Waluigi 2

(Look at him, he just wants to hit his companions repeatedly until they fly off a stage to their death. Credit to a Facebook friend for sharing this meme)

Guys…Waluigi is awful.

I mean…really, he’s really awful.

“Sir, we know that, we just like him for the memes.”

Doesn’t matter. The creation and celebration of Waluigi represents the same kind of “edgy” thinking that prevailed throughout the 1990s and 2000s to create other awful ideas like Venom, The Death of SupermanSpawn, and even Wario (Wario is also awful). Clamoring for a terrible character representing a terrible idea and terrible thinking, even sarcastically, rewards said terrible ideas and terrible thinking and encourages video game creators to continue terrible ideas and terrible thinking until all we are left with is anti-versions of the characters we actually like.


(I hate one-note “dark” and “edgy” villains Kif, it sickens me)

So Nintendo, don’t do it. Don’t put Waluigi in the new Smash game regardless of internet outrage or reducing stock prices due to a lackluster showing at E3. Waluigi is not a good character regardless of what the internet thinks. Ironic cult following or not, “Luigi but evil” represents the worst form of thinking rather than a creative character, a product of 1990s and early 2000s media trends rather than a true representation of Nintendo’s creativity.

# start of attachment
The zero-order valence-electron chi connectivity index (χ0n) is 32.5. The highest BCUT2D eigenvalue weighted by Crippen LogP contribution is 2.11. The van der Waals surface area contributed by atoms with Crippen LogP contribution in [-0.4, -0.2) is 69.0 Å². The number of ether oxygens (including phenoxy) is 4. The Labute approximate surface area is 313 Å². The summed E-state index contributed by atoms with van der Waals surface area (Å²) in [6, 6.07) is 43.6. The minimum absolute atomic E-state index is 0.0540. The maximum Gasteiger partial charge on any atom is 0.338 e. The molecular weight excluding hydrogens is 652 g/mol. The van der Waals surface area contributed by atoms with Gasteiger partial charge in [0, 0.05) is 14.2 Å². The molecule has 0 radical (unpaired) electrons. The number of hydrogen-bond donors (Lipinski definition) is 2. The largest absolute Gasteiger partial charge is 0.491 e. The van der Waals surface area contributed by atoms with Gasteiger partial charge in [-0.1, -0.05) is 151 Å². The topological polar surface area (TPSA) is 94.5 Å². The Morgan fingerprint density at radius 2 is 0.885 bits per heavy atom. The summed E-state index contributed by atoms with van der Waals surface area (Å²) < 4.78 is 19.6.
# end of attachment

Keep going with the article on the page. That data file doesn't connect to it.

The Three Kings of ‘Salem’s Lot

(Image Credit Cemetery Dance Publications)

(This article was originally published October, 2017)

Written in 1975, Stephen King’s second novel ‘Salem’s Lot answers the age old question, “What would happen if the story of Dracula occurred in a small town in Maine?” Both Carrie and ‘Salem’s Lot were heavily influenced by Bram Stoker’s Dracula, a favorite of King’s when teaching high school, in tone, style, and subject matter in the latter case (by the way, if you haven’t read the original Dracula, do it, it’s really good). ‘Salem’s Lot centers around Ben Mears, a writer returning to the eponymous town where he spent a portion of his childhood in order to complete his next book. He reminisces about the horror of the Marsten House, meets and falls in love with Susan Norton, and eventually encounters true evil, as vampires decimate the town’s population.

Yet, the most interesting scene in ‘Salem’s Lot doesn’t involve vampires at all, but centers on King deep in self reflection. Many of his works are semi-autobiographical; for example The Body (which was later adapted into the coming of age classic Stand by Me) serves as King reflecting nostalgically on childhood. ‘Salem’s Lot represents another iteration of this trend, with three characters representing the author’s reckoning with his own psyche.

Ben Mears, the writer, arrives at the town bar and meets up with Ed “Weasel” Craig, a boarder renting a room in the same building as Mears who is friendly enough but also a raging alcoholic. “Weasel,” well into a drunken stupor, introduces Ben to schoolteacher Matt Burke before excusing himself to the restroom. Realizing that “Weasel” has been gone for some time, Ben and Matt discover him passed out, “propped against the wall between two urinals, and a fellow in an army uniform was pissing approximately two inches from his right ear” (‘Salem’s Lot, 194).